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By then, we're supposed to have 3-D videoconferencing systems, rechargeable batteries on a whole new level, and an end to all traffic jams. All of these advances are, of course, powered by IBM innovations. This future sounds great, and I want to live in it.
But how accurate is Big Blue's crack team of prognosticators? Let's find out: Given that the series audaciously sets a definite five-year timeline for itself and it's been five years since the first installment, we can check out exactly how well the company did. Here we go:
Prognosis 1: FonePal
Reinvent call center navigation by sending visual guides to your instant messenger instead of routing you through a maze of push-button options.
Unfortunately, we're still largely stuck with the frustration of "oprima numero uno" nonsense. In the age of smartphones, you'd think there'd be a way to bypass this inefficient model with some sort of data integration with your call, but no such luck so far. The best you'll see is custom smartphone applications guiding you through help files and maybe even presenting direct contact numbers, but IBM was way off on this guess.
If you've ever encountered IBM's FonePal on your own, you've been around more than I have.
Prognosis 2: TALES
The Translingual Automatic Language Exploitation System (TALES) combines speech-to-text conversion and translation services to display translated captions for video or audio streams, nearly in real time.
This one worked out better: Over the past month, we've marveled over an iPhone application that translates foreign text into English at the push of a button, and YouTube does exactly what IBM proposed these days.
Score one for Big Blue!
Prognosis 3: Remote diagnostics
Here, IBM wanted to see Internet-connected sensors in your home or on your person, ready and able to transmit health data to your doctor or trigger alarms when critical limits had been reached.
This was a home run. IBM's own solutions are pretty popular, but there's plenty of competition. UnitedHealth Group (NYSE: UNH ) provides remote medical examinations via video conferencing systems from Cisco Systems (Nasdaq: CSCO ) , Dell (Nasdaq: DELL ) is in the mix with a leading solution for electronic medical records that hooks into real-time data collectors, and many other tech giants are peeking into this space.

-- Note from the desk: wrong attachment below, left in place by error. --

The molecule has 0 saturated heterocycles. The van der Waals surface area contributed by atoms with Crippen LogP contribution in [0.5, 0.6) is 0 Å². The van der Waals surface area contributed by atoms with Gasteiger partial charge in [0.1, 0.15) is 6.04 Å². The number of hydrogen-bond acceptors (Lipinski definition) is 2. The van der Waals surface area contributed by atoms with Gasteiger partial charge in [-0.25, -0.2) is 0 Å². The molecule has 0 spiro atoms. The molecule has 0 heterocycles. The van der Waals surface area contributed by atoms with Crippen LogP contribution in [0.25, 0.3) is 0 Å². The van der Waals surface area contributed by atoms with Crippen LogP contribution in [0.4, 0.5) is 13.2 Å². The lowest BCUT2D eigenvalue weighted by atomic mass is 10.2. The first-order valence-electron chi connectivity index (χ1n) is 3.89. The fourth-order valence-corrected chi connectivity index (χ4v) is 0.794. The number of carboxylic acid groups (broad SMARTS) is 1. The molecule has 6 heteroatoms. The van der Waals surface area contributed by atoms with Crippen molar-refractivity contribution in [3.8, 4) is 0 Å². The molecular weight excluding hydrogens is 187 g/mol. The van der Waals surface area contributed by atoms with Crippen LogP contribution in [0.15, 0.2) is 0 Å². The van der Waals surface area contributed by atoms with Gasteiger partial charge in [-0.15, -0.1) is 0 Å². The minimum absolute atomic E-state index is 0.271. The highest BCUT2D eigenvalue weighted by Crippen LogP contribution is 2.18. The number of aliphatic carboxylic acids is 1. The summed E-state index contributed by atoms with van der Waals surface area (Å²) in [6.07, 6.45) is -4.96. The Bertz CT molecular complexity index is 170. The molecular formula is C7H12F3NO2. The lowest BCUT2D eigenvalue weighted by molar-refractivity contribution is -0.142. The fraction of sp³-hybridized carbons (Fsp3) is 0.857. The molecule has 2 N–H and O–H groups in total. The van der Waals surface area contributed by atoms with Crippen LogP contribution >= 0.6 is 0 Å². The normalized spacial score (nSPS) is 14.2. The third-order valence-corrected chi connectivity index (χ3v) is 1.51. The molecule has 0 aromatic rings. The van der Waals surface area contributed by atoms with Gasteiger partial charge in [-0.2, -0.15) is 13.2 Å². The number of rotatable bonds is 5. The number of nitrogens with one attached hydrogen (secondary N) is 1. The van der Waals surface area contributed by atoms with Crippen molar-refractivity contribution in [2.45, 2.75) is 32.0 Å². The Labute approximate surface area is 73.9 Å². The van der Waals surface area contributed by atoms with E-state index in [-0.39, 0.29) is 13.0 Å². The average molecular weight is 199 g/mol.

The future is now.
Prognosis 4: 3-D Internet
Circuit City and Sears Holdings (Nasdaq: SHLD ) opened virtual stores in the virtual world known as Second Life, naturally with an assist from Big Blue. Browsing the interactive stores in glorious interactive 3-D visuals was supposed to help customers make purchase decisions based on how an item would look in a room, and tourist destinations were supposed to use the same tool to visualize their finest tourist magnets. Second Life was a big deal back then.
Well, Sweden did open a virtual embassy in Second Life in 2007 and the buzz around the platform was pretty heavy for a while. But the explosion of interest that IBM envisioned never took place, and I dare you to find a Second Life link in the online stores of any major retailer today.
This one's a bust.
Prognosis 5: Nanotechnology
Microengineering and chemical reactions that would please a real control freak were starting to make a difference in the real world back in 2006. As an example, IBM presented the incredible shrinking mobile phone.
I think it's fair to say that IBM got this one right, as chip designers are starting to push relativistic limits on how small and dense a semiconductor can be while Apple (Nasdaq: AAPL ) now uses precision engineering as both a competitive advantage and an antipiracy tool. But the chatter around the concept of nanotech has dwindled as these miracles of engineering simply become standard practice, and our Motley Fool Rule Breakers team gave up on nanotechnology venture capitalist Harris & Harris (Nasdaq: TINY ) after a disappointing lack of real results.
So this one's a win for IBM, but with a tiny asterisk.
IBM: 3, Luddites: 2
Big Blue got its 2006 predictions right more often than not. That, combined with the fact that the company has persisted with the series, bodes well for this year's bodacious bulletin.
Me, I'm looking forward to better batteries first and smoother traffic second. How about you? Discuss IBM's futuristic visions in the comments below.